Absence of law on social media an issue: Election Commissioner Ashok Lavasa

Election Commissioner Ashok Lavasa
The Election Commission (EC) might have to deal with cases of surrogate advertising in the upcoming Lok Sabha elections, says Election Commissioner Ashok Lavasa. In an interaction with , Lavasa says there is no doubt on the credibility of electronic voting machines (EVMs), and that all social media platforms have given their commitment to the EC to take steps towards ensuring free and fair elections. Edited excerpts:

How are you going to deal with surrogate advertising, especially on social media? How can you tell private people not to do this type of advertising, without impinging on their freedom of expression?

What we have been able to do is to obtain from these social media platforms certain commitments, which they have undertaken to fulfil. First, they will appoint their own vigilance personnel. Second, they will employ tools for fact-checking, and third, whenever a complaint is given to them, they will immediately get into action and either remove that content or take whatever action is required to be taken in accordance with their policy or our directions. Also, they will not take any political advertisement that has not been certified by the EC. So every political advertisement is supposed to carry a pre-certification number, which they will satisfy themselves about before uploading. The expenditure incurred in those forms part of the political expense incurred by a candidate or political party.

If you have a personal social media account but are repeating an advertisement of a party or a candidate which is pre-certified, then you can easily be blocked because you are using exactly the same ad. 

I can say this is my freedom of expression to support a candidate. That is a question the EC will have to deal with.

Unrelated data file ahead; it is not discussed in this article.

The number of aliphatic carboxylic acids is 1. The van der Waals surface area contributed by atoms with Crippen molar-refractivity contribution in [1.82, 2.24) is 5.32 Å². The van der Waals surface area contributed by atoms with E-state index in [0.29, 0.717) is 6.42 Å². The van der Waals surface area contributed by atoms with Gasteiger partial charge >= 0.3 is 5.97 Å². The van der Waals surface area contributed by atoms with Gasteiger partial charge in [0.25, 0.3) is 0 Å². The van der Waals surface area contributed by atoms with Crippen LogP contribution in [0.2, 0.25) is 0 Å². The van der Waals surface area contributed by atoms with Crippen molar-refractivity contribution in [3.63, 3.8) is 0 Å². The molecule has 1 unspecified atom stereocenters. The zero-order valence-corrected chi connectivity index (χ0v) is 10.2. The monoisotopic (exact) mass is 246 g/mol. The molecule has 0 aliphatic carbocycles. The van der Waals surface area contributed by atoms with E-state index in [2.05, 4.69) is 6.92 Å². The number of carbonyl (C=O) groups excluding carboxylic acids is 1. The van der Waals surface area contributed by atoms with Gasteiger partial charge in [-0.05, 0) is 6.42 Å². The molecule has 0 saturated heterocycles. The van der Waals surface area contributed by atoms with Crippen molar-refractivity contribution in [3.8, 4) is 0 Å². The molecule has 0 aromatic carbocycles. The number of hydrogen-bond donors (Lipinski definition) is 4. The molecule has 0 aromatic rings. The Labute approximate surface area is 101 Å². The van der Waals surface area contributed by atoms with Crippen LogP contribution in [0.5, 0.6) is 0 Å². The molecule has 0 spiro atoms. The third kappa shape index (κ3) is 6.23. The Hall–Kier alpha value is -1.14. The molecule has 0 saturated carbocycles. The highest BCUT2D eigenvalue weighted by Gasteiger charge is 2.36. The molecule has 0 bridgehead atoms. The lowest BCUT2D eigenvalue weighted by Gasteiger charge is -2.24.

That happens because there is an absence of law governing social media and elections. This matter is already before the Bombay High Court. Let us see what the verdict of the court is in this matter.

There has been a lot of noise about the credibility of EVMs, and aspersions have been cast on the EC’s independence. How would you respond to that?

It is a free country, people are free to say whatever they want. I don’t think it is for the EC to keep issuing statements regarding its independence. We are doing a job according to the rulebook. At the same time, our expectation is that people should make informed comments and not those which have no basis as far as the ground realities are concerned.

EVMs have been in use for two decades. And so many elections have been held with them. So far, nobody has been able to prove tampering of EVMs. There have been more than 30 cases filed in courts around the country. All these courts have looked into various allegations. They even had the assistance of some technical experts, and in each of those cases where verdict has been pronounced, no court has made any adverse comment on the integrity of the machine. Yes, there can be malfunction, for which the EC has a very elaborate arrangement.

There are a number of grievance mechanisms which have been rolled out. They can use any form of communication to bring it to the notice of the district authority or the Media Certification and Monitoring Committee (MCMC) of the EC. There are MCMC committees in every district and we have instructed that all of them should have a social media expert. That committee will look into the nature of the complaint and the content against which an objection has been raised. The platforms have given a commitment that whenever they receive a complaint from the EC authorities, they will immediately act on it. Plus there is the C-Vigil app.

The expenditure limit for the Lok Sabha elections, of Rs 70 lakh per candidate, is quite unrealistic. How will the EC enforce something like that?

This limit is being strictly enforced by the EC. We have a system of expenditure observers. There are strict rules about maintaining daily accounts and then how those accounts have to be tallied on a daily basis. At the end of elections, candidates are required to file their detailed expenditure statements. If you find that there is any use of inducement and distribution of freebies, there are flying squads and static surveillance units, which are deployed in all districts, more so in areas which are classified as expenditure-sensitive. This time we will be deploying more than 700 expenditure observers around the country.

Will the ‘silent period’ before polling also apply to the personal social media accounts of ministers and members of a political party?

The silence period of 48 hours will apply to social media as well. On your private account, if what you are saying is a violation of the model code of conduct, then it will attract action.

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